Hey Cathy:

Thanks! I don’t think we get enough practice to get good at it. Then add our society’s awkwardness about it and we’re hosed.

I think that looking at intent over content is a good way to go even with the little things. Seems a less stressful way to be. I do find though that if people are consistently offensive or awkward, that’s a complete no-no for me and I will swim oceans to stay away from them.

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adrianairis November 4, 2010 at 10:34 am

where my comment go? LOL
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Alison Golden November 4, 2010 at 10:37 am

I don’t know! But thank you anyway 🙂

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adrianairis November 4, 2010 at 10:35 am

new friend and follower.
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Joanna November 4, 2010 at 12:13 pm

I’ve always been a social klutz, and this is the only time that I’ve ever been a little bit proud of myself for being confident that I have no platitudes to tell people who are in grief and misery. I’m very sorry to hear about your miscarriage, you are a great writer – this is my first visit – and your honesty is very refreshing. You really laid it all out there.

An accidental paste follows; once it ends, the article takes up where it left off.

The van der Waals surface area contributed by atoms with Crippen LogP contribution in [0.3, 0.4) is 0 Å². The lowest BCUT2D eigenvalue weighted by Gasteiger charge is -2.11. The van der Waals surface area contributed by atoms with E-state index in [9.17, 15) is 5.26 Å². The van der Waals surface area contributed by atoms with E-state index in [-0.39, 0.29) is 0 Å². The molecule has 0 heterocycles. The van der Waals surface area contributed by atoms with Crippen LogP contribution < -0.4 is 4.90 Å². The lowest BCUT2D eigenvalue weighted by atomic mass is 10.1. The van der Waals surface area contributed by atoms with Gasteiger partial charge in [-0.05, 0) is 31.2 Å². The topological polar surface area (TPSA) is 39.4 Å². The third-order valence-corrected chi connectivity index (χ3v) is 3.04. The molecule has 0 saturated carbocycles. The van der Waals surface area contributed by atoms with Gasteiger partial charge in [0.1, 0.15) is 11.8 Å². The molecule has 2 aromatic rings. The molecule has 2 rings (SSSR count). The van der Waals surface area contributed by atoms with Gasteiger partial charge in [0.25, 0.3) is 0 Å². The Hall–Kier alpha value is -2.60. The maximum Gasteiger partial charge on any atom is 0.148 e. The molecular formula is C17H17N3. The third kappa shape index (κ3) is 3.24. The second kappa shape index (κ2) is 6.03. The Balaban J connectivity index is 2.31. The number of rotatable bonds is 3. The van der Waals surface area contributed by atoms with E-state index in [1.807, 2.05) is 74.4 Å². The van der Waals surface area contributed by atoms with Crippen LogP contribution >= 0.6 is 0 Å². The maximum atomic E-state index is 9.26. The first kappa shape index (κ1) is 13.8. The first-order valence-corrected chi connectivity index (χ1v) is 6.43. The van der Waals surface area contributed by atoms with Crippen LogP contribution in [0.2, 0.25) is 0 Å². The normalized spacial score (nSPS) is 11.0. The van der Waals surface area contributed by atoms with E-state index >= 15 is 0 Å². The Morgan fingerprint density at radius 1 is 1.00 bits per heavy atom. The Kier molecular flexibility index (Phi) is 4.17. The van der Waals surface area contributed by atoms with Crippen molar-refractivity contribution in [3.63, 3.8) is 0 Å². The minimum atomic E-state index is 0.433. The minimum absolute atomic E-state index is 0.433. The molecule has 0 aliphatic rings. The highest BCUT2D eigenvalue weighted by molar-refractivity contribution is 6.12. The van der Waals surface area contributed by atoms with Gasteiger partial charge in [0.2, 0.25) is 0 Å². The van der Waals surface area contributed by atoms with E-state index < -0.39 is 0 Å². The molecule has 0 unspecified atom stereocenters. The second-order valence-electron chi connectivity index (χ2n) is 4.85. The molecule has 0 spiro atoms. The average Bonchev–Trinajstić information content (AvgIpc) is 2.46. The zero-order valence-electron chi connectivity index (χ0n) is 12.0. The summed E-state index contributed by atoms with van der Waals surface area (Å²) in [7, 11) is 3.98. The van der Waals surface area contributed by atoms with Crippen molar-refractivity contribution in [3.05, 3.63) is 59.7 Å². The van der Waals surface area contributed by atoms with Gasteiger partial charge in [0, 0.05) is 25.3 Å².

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Alison Golden November 4, 2010 at 1:29 pm

Hi Joanna:

It’s true that sometimes not saying anything is often better than saying something bonkers. Thanks for commenting and your kind words. 🙂

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Minnesota Mamaleh November 5, 2010 at 11:10 am

i just wanted to thank you for sharing something so personal. you’re pretty amazing, you know that? sending you what i’ve got (klutzy or not!)!

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Alison Golden November 5, 2010 at 12:59 pm

Hey Mamaleh, you are soooo not klutzy. Thank you and yes, I know I’m amazing – because you keep telling me 😉 You’re pretty amazing yourself.